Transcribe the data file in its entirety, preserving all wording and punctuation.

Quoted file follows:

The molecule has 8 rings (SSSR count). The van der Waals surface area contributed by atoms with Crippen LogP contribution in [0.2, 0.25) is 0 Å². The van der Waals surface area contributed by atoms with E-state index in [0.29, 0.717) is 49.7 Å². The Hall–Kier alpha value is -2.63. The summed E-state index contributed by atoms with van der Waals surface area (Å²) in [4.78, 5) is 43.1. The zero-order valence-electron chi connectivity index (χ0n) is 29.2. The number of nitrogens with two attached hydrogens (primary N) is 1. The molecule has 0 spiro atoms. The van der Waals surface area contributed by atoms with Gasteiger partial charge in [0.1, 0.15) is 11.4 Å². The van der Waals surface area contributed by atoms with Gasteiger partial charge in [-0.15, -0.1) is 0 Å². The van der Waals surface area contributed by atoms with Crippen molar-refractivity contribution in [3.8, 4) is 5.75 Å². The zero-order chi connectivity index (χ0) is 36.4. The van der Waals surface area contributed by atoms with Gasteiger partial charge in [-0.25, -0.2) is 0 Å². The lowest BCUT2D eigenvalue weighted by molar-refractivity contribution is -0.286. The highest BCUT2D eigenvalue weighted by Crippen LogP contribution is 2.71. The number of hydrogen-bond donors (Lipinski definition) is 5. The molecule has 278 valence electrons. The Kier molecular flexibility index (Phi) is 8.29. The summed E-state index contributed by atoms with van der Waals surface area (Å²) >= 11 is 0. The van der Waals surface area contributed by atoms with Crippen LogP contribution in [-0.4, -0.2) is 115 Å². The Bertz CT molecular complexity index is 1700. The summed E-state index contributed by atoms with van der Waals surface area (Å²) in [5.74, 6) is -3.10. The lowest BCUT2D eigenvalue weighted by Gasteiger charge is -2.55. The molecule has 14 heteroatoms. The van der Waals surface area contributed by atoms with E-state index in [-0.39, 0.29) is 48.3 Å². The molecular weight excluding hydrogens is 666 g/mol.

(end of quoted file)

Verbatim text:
The molecule has 8 rings (SSSR count). The van der Waals surface area contributed by atoms with Crippen LogP contribution in [0.2, 0.25) is 0 Å². The van der Waals surface area contributed by atoms with E-state index in [0.29, 0.717) is 49.7 Å². The Hall–Kier alpha value is -2.63. The summed E-state index contributed by atoms with van der Waals surface area (Å²) in [4.78, 5) is 43.1. The zero-order valence-electron chi connectivity index (χ0n) is 29.2. The number of nitrogens with two attached hydrogens (primary N) is 1. The molecule has 0 spiro atoms. The van der Waals surface area contributed by atoms with Gasteiger partial charge in [0.1, 0.15) is 11.4 Å². The van der Waals surface area contributed by atoms with Gasteiger partial charge in [-0.15, -0.1) is 0 Å². The van der Waals surface area contributed by atoms with Crippen molar-refractivity contribution in [3.8, 4) is 5.75 Å². The zero-order chi connectivity index (χ0) is 36.4. The van der Waals surface area contributed by atoms with Gasteiger partial charge in [-0.25, -0.2) is 0 Å². The lowest BCUT2D eigenvalue weighted by molar-refractivity contribution is -0.286. The highest BCUT2D eigenvalue weighted by Crippen LogP contribution is 2.71. The number of hydrogen-bond donors (Lipinski definition) is 5. The molecule has 278 valence electrons. The Kier molecular flexibility index (Phi) is 8.29. The summed E-state index contributed by atoms with van der Waals surface area (Å²) >= 11 is 0. The van der Waals surface area contributed by atoms with Crippen LogP contribution in [-0.4, -0.2) is 115 Å². The Bertz CT molecular complexity index is 1700. The summed E-state index contributed by atoms with van der Waals surface area (Å²) in [5.74, 6) is -3.10. The lowest BCUT2D eigenvalue weighted by Gasteiger charge is -2.55. The molecule has 14 heteroatoms. The van der Waals surface area contributed by atoms with E-state index in [-0.39, 0.29) is 48.3 Å². The molecular weight excluding hydrogens is 666 g/mol.